Down the line, paying customers can decide whether they’ll copy the entire hard drive or simply download choice folders to their memory cards or pen drives. While the initial distributors pay around 5 CUCS (the Cuban convertible peso), or roughly $5 for the entire package, the price goes down with each passing day and with the level of content. By Monday, some version of El Paquete can be found in even the most far-flung corners of the island, where customers pay 1 CUC for simply copying a few files onto their pen drives. While those amounts are not exactly peanuts in Cuba, the real revenue source in El Paquete is less about what people pay to get it, and more about what people pay to get on it.
“Entire families live off this,” says Robin Pedraja, the founder and creative director of Vistar.
While a show like Game of Thrones is a must-have in any Paquete, local or new artists need to pay simply to be included, or to be included in key folders and in certain positions on a playlist. There are also fees for adding videos and photos and for guaranteeing that your music will remain in El Paquete all the way to the second or third distributor. Pedraja, for example, pays around 150 CUCS a month, which covers the cost of positioning his magazine and events and ensuring that they’ll be included as El Paquete goes down the chain.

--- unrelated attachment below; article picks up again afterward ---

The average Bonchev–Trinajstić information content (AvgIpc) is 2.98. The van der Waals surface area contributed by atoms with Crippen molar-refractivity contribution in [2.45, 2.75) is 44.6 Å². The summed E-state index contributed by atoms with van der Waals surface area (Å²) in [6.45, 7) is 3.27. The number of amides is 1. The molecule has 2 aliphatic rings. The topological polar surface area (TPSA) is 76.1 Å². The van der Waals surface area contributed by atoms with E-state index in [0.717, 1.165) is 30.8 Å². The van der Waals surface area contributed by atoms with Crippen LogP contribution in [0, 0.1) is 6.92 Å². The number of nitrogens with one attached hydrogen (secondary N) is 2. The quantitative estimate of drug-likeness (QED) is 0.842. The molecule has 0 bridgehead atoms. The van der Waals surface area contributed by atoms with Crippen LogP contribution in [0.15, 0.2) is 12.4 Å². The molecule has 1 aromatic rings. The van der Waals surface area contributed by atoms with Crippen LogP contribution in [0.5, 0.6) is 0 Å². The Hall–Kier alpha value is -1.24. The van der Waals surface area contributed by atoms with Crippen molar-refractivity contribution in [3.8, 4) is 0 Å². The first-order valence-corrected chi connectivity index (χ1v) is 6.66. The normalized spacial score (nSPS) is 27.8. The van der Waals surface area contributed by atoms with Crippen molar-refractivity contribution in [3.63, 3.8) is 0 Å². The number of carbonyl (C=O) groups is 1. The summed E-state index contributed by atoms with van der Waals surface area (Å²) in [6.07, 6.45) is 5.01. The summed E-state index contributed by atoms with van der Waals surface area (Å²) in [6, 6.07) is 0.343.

“Music is a big deal because El Paquete is an avenue of publicity for artists,” says La Esencia. “Film content is for consumption only. Music content is for consumption and to promote the artists themselves.”